Mmanaledi Mataboge’s analysis of the ANC Women’s League (The ANCWL is an obstacle to gender equality) suggests the mainstreaming of gender in our national politics has not been because of the efforts of the women’s league (among others), but in spite of them.
Your reporter’s position is unoriginal and ahistorical.
One would have hoped for a “docket” supporting the piece’s dramatic opening statement: “The ANCWL must die.” Instead, there is a potted history, conjecture, sweeping statements (The women’s league is only there to “prop up the party’s men”) and condescension.
Then there is the supposed “smoking gun”: the league’s failure to put forward a female candidate for the presidency.
In the book No Shortcuts to Power: African Women in Politics and Policy Making, the editors note that the internal dynamics of a political party influence women’s chances of having access to decision-making bodies. Political parties continue to be the primary (but certainly not the only) vehicle through which women have made political advances in this country. It is a naive assumption that “the league’s concern should be forcing those chauvinistic men to share power with women”.
The women’s league takes issue with the inferences that it is standing idly by as the patriarchy cuts a broad swathe across the political landscape. Or that the organisation lacks the political will to tackle difficult issues, such as women in leadership.
Had your reporter attended any of the media briefings at last month’s women’s league policy conference, she would know that building organisational leadership was one of the issues for discussion. It is a debate that is critical and timely – and certainly not “too little too late”.
Challenging and dismantling patriarchal attitudes within party structures that result in men being elected over women time and again (including by women themselves) will not follow a straight line.
We are not ashamed to acknowledge the social, economic, cultural and class impediments to the advancement of women. Whether your reporter acknowledges it or not, patriarchy is still prevalent in South African society: indeed, in the media industry itself. Last year’s State of the Newsroom report by Wits Journalism found that the number of female editors is declining in South Africa (72% are male).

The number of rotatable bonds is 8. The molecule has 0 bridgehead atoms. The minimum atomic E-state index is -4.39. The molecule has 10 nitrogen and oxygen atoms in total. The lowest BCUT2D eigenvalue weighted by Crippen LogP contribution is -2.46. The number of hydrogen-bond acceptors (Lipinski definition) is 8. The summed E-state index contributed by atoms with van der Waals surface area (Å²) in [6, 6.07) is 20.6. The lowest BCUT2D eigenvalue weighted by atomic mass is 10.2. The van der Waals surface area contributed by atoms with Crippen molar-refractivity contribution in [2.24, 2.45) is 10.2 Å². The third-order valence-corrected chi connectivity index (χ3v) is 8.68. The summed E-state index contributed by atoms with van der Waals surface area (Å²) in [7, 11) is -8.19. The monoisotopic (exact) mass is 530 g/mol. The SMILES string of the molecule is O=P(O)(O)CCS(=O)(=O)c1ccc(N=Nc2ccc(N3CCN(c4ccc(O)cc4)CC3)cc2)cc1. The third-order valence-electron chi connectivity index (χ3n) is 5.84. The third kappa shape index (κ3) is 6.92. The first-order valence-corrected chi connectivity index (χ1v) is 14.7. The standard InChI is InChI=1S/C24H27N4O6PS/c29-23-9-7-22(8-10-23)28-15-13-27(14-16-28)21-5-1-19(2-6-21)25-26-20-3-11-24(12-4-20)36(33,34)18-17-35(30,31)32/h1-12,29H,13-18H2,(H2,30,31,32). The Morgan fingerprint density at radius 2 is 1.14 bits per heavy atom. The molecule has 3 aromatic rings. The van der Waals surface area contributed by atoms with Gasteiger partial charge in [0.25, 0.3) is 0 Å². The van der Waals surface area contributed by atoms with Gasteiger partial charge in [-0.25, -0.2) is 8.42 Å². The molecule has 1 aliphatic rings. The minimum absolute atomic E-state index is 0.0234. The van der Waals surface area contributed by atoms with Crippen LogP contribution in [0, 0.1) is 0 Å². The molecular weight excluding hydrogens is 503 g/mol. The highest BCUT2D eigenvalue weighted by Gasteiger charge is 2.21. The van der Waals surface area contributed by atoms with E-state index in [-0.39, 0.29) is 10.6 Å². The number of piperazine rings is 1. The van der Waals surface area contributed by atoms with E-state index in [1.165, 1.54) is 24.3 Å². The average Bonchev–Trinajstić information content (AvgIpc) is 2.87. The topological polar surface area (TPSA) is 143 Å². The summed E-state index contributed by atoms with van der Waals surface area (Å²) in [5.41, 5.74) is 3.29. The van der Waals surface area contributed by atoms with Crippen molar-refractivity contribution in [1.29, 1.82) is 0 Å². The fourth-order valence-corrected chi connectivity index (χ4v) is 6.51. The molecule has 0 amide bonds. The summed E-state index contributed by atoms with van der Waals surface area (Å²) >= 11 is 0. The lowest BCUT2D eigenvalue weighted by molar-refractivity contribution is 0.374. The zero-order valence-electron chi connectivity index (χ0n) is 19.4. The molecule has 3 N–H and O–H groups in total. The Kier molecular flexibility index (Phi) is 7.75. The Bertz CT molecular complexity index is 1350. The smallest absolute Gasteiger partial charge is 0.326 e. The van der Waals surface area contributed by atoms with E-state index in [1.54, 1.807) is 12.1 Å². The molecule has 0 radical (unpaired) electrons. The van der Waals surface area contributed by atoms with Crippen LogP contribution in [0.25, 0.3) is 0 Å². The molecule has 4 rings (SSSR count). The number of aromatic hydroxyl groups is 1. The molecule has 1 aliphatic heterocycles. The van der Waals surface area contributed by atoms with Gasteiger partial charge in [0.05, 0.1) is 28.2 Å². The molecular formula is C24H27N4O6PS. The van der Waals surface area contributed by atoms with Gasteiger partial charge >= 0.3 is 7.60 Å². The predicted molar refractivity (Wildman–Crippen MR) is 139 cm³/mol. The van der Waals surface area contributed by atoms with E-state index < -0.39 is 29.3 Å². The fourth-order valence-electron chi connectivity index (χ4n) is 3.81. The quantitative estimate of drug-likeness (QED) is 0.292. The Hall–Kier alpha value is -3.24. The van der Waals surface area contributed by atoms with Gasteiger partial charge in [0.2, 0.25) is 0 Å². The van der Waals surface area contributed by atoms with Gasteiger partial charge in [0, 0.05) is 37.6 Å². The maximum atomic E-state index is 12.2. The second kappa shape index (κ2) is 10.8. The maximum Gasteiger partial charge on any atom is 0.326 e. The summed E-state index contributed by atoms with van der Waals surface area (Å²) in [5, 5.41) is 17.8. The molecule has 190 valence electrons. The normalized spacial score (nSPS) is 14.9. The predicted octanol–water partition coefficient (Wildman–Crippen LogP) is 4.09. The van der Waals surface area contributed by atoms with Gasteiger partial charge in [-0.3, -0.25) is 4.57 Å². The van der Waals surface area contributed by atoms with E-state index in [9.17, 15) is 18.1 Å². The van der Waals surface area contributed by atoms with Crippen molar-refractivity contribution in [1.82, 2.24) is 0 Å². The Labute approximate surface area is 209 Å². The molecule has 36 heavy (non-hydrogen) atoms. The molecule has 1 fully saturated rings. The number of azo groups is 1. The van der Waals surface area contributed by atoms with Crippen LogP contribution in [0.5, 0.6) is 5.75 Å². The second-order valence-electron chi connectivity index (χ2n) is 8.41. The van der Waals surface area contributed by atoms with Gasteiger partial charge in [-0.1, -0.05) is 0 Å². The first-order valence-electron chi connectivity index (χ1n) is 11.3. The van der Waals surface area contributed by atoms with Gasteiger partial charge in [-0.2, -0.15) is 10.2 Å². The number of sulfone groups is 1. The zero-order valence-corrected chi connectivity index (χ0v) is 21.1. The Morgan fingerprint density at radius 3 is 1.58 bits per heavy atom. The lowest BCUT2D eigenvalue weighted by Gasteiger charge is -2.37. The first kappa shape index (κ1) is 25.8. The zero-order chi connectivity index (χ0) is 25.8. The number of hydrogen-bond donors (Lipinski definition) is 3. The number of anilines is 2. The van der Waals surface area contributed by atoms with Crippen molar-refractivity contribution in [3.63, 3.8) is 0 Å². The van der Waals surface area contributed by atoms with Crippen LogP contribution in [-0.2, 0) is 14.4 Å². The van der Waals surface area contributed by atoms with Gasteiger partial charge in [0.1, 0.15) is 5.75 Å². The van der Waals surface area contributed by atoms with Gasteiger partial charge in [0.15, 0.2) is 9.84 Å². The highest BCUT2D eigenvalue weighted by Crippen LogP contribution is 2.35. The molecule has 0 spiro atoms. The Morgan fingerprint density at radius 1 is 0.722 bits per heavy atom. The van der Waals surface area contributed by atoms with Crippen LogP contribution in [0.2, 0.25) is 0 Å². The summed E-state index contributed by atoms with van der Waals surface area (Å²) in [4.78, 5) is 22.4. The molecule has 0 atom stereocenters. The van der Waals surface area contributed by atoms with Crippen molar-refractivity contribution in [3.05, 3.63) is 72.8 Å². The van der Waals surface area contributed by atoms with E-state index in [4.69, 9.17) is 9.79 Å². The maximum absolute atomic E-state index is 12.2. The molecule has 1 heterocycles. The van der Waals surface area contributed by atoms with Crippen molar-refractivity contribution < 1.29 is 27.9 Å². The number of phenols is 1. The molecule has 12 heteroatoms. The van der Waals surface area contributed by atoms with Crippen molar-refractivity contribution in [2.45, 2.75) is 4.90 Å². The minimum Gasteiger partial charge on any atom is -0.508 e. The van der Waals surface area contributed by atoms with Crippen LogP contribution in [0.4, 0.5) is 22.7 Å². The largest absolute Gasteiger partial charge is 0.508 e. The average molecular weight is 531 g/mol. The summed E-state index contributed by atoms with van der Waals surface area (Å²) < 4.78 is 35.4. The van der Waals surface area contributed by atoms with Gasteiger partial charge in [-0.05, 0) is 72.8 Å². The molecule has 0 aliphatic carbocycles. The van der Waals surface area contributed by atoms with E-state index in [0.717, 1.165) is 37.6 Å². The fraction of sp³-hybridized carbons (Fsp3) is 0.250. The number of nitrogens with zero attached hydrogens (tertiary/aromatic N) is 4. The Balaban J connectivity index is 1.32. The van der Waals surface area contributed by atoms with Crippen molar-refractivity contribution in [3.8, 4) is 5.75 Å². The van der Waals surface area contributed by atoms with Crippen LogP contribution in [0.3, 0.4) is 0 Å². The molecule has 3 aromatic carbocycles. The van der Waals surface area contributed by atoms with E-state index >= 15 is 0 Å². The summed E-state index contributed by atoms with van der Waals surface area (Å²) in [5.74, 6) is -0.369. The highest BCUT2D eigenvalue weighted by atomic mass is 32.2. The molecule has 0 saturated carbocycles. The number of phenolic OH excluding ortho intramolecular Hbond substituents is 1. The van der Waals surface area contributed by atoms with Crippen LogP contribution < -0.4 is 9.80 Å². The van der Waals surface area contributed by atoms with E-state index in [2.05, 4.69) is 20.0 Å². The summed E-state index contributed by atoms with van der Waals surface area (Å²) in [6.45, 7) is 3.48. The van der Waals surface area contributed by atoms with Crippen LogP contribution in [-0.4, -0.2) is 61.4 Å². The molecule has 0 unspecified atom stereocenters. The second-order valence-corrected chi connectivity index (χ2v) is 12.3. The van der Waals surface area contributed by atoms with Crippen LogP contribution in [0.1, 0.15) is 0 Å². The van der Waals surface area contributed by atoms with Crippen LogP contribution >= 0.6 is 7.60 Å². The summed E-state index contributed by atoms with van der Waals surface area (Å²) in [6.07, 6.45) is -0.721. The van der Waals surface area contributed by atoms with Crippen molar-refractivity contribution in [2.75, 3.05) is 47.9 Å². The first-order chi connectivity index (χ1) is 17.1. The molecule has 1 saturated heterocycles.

It is true that women need to reclaim lost ground with regard to representation. Within our own party, the women’s league has done well. Several resolutions adopted at the conference provide the blueprint for how the league aims to empower the generation of female leadership, and grow a new, younger breed of female leaders within the organisation.
The league has influenced the ANC to appoint women into leadership: the appointment of female speakers in all the provinces following last year’s election was the direct result.
It is inaccurate therefore to state that the women’s league has “disowned any form of debate” around women’s leadership.
What we will disown, however, is simply “putting up a candidate” because she is female – with no consideration of leadership qualities and track record on gender activism. There are many senior women in government and in the ANC who are more than capable to be leaders, including as president of the country.
The article also presumes, as many do, that having a female “voice at the top” will advance women’s interests as a gender, or automatically translate into better outcomes in the policy and decision-making processes of government.
In South Africa, such a candidate would be expected to advance gender-friendly policies prescribed not just in the country’s Constitution but also in the constitutions of the women’s league and the ANC itself. However, they cannot do so single-handedly, but by working alongside existing structures as well as alongside other women.
Instead of issuing sweeping statements about “needing a woman”, the Mail & Guardian should be offering a more insightful view on what kind of female candidate is needed.
Should she be right or left wing? Should she be a Keynesian or a free marketer? What should her view on social spending be? What is her track record on supporting women-friendly legislation in Parliament? Surely it cannot be that, as your reporter suggests, none of this matters, so long as she is a woman?
This government, under the ANC, has more women MPs and Cabinet ministers than many other countries around the world.
To suggest that their presence owes more to considerations of party loyalty shows a patronising disregard for the abilities of the many women who have and continue to occupy some of the most senior positions and portfolios across government and Parliament.
The women’s league will continue to push for the advancement of the interests of women from the sidelines, from within party structures, and within government.
It is a hollow assumption that disbanding the league will “free up” female ANC members to “compete on the same level” as men – they are already doing so and have been doing so for some time.
As leaders of the progressive women’s movement in this country, we encourage all those committed to the cause of advancing women to engage with the women’s league instead of advancing shallow arguments that fail to take into account the realities facing South African women today, politically or otherwise.
Edna Molewa is head of communications for the ANC Women’s League